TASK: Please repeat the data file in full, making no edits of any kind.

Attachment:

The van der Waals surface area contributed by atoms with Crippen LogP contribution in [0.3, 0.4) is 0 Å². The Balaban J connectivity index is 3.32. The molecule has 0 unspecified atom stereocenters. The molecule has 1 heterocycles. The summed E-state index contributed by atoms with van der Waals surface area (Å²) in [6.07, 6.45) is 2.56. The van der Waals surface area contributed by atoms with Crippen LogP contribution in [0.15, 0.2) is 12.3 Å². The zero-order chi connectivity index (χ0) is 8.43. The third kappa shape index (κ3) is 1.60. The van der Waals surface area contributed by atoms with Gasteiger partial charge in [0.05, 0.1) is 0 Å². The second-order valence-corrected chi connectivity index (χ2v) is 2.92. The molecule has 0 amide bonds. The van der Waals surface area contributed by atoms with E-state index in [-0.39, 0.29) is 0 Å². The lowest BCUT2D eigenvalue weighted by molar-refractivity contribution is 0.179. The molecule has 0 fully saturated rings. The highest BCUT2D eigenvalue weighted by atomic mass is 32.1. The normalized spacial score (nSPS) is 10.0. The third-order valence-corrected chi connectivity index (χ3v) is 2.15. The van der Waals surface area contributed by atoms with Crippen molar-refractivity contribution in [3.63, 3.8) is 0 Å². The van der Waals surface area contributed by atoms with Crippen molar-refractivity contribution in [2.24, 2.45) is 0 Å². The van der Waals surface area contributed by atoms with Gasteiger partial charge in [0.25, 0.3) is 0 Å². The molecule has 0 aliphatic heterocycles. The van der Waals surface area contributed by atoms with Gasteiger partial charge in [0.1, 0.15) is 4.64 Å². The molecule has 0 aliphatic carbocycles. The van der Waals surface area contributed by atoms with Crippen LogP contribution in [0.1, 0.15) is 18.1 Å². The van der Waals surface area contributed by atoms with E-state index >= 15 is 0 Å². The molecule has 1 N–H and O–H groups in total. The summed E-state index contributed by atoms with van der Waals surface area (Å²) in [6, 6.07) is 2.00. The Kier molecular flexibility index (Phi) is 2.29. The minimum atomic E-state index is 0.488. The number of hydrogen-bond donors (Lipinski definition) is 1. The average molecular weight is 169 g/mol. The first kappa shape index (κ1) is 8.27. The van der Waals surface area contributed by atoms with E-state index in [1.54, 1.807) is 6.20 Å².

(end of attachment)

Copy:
The van der Waals surface area contributed by atoms with Crippen LogP contribution in [0.3, 0.4) is 0 Å². The Balaban J connectivity index is 3.32. The molecule has 0 unspecified atom stereocenters. The molecule has 1 heterocycles. The summed E-state index contributed by atoms with van der Waals surface area (Å²) in [6.07, 6.45) is 2.56. The van der Waals surface area contributed by atoms with Crippen LogP contribution in [0.15, 0.2) is 12.3 Å². The zero-order chi connectivity index (χ0) is 8.43. The third kappa shape index (κ3) is 1.60. The van der Waals surface area contributed by atoms with Gasteiger partial charge in [0.05, 0.1) is 0 Å². The second-order valence-corrected chi connectivity index (χ2v) is 2.92. The molecule has 0 amide bonds. The van der Waals surface area contributed by atoms with E-state index in [-0.39, 0.29) is 0 Å². The lowest BCUT2D eigenvalue weighted by molar-refractivity contribution is 0.179. The molecule has 0 fully saturated rings. The highest BCUT2D eigenvalue weighted by atomic mass is 32.1. The normalized spacial score (nSPS) is 10.0. The third-order valence-corrected chi connectivity index (χ3v) is 2.15. The van der Waals surface area contributed by atoms with Crippen molar-refractivity contribution in [3.63, 3.8) is 0 Å². The van der Waals surface area contributed by atoms with Crippen molar-refractivity contribution in [2.24, 2.45) is 0 Å². The van der Waals surface area contributed by atoms with Gasteiger partial charge in [0.25, 0.3) is 0 Å². The molecule has 0 aliphatic heterocycles. The van der Waals surface area contributed by atoms with Gasteiger partial charge in [0.1, 0.15) is 4.64 Å². The molecule has 0 aliphatic carbocycles. The van der Waals surface area contributed by atoms with Crippen LogP contribution in [0.1, 0.15) is 18.1 Å². The van der Waals surface area contributed by atoms with E-state index >= 15 is 0 Å². The molecule has 1 N–H and O–H groups in total. The summed E-state index contributed by atoms with van der Waals surface area (Å²) in [6, 6.07) is 2.00. The Kier molecular flexibility index (Phi) is 2.29. The minimum atomic E-state index is 0.488. The number of hydrogen-bond donors (Lipinski definition) is 1. The average molecular weight is 169 g/mol. The first kappa shape index (κ1) is 8.27. The van der Waals surface area contributed by atoms with E-state index in [1.54, 1.807) is 6.20 Å².